Incidentally – at The Games this year, the medals will be made out of different colours of jade, made in this factory, they proudly told us.

Next stop was the Ming Tombs. There are several of these in different buildings, for various emperors, ranged in a crescent at the foot of the hills. All the sites were chosen with strict Feng Shui requirements in mind.
We visited the tomb of the third Ming Emperor, Yongle. After the hustle, bustle and pollution of the city, this was a tranquil and beautifully green place.
After returning along an avenue lined with cherry orchards and roadside fruit stalls, our next port of call was a cloisonne factory which was attached to the restaurant. Again, a tour of the working part, followed by pressure sales tactics. I decided the best option was to scowl and keep walking. Being polite and smiley just seemed to encourage them. I did feel a bit guilty about not parting with cash since the salespeople probably rely on parting us westerners from our cash to make their living.

We then made our way along the main route out of Beijing towards Mongolia. The road was extremely busy and the higher we climbed into the hills, the more vehicles we saw broken-down at the roadside – causing further congestion. We passed several huge lorries, loaded with enormous net sacks of every vegetable you can imagine. There was also a lot of construction type traffic – Beijing is one big building site, ahead of the Olympic Games. I was intrigued by a particular type of bus which appeared to be neither single nor double decker but something in between. The guide told us it was a sleeper bus which is used for long distance journeys.

Finally – we arrived at Badaling, one of the best restored and most visited parts of The Great Wall.
This, for me, was a momentous occasion. The Great Wall has long been on my list of Places To Go Before I Die. (So far, I’ve managed to tick off only one of these – Swimming in the Blue Lagoon in Iceland.)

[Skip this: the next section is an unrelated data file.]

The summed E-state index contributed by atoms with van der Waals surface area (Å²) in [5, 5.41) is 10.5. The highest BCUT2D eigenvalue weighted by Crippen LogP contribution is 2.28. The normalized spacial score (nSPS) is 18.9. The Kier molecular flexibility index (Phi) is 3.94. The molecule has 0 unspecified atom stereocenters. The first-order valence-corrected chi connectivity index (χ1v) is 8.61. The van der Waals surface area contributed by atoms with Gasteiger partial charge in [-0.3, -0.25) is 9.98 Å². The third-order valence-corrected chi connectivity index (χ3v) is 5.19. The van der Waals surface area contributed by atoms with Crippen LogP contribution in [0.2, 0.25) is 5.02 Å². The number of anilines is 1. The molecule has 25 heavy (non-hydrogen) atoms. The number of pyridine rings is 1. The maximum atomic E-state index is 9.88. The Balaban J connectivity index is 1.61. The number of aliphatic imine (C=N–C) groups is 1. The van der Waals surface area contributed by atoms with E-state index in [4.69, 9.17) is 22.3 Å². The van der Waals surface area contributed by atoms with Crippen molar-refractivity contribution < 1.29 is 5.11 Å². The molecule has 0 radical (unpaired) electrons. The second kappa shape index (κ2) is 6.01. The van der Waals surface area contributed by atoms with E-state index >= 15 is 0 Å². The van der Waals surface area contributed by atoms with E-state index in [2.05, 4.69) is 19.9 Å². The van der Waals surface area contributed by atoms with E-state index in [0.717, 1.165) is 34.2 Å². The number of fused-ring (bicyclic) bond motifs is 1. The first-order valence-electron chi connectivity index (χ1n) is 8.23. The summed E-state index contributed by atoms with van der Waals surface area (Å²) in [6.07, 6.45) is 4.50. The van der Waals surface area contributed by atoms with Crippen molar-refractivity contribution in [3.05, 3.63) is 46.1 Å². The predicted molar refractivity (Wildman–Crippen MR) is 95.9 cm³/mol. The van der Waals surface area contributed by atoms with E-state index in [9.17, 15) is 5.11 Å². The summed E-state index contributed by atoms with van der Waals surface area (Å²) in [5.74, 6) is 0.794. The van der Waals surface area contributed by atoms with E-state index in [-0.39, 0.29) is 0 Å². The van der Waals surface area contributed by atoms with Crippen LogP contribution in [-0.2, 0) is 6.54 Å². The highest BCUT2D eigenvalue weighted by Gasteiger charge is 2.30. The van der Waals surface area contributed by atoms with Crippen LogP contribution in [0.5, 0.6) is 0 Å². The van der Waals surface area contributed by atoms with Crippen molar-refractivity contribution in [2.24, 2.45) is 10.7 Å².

We had the option of climbing either the north or the south sections of the wall – and opted for the latter since it was less busy.
Thankfully, it was much cooler up in the hills than it’s been recently in downtown Beijing. We also had a spectacular rainstorm last night, complete with thunder and lightening, which seemed to clear the air a bit.
Even so, the climb was not easy. It was a mixture of steps, both shallow and deep, and steep ramps, punctuated by look-out towers. Some stepped areas were so steep they were almost like ladders. I managed to make it right to the top of the southern section, a fair old climb and not one which Mr T will be doing any time soon. The views from the wall were breathtaking and it was worth the effort of the climb.
Back down at the bottom, once we’d run the gauntlet of the souvenir sellers again, a restorative cup of green tea was in order. The Turkish fellow insisted on buying this for me as he said women weren’t allowed to pay. He was the only other singleton on the trip and, once he realised I wasn’t actually chatting him up, was pleasant company.

On our way back into Beijing we passed through the area where a lot of the Olympic stadia are situated, including the fantastic Bird’s Nest stadium. The building which houses the new swimming complex was also interesting, like gigantic bubbles contained within a rectangular box.

Our last stop of the trip was at a government Tea House where we had a tasting session of five different types of tea and another opportunity to buy things.
Up until the last week I’ve spent my whole life avoiding tea because I didn’t like the taste of the stuff, however I’ve now developed a liking for it, provided it’s not too strong. All five samples were delicious and I particularly liked the Jasmine tea and the Oolong.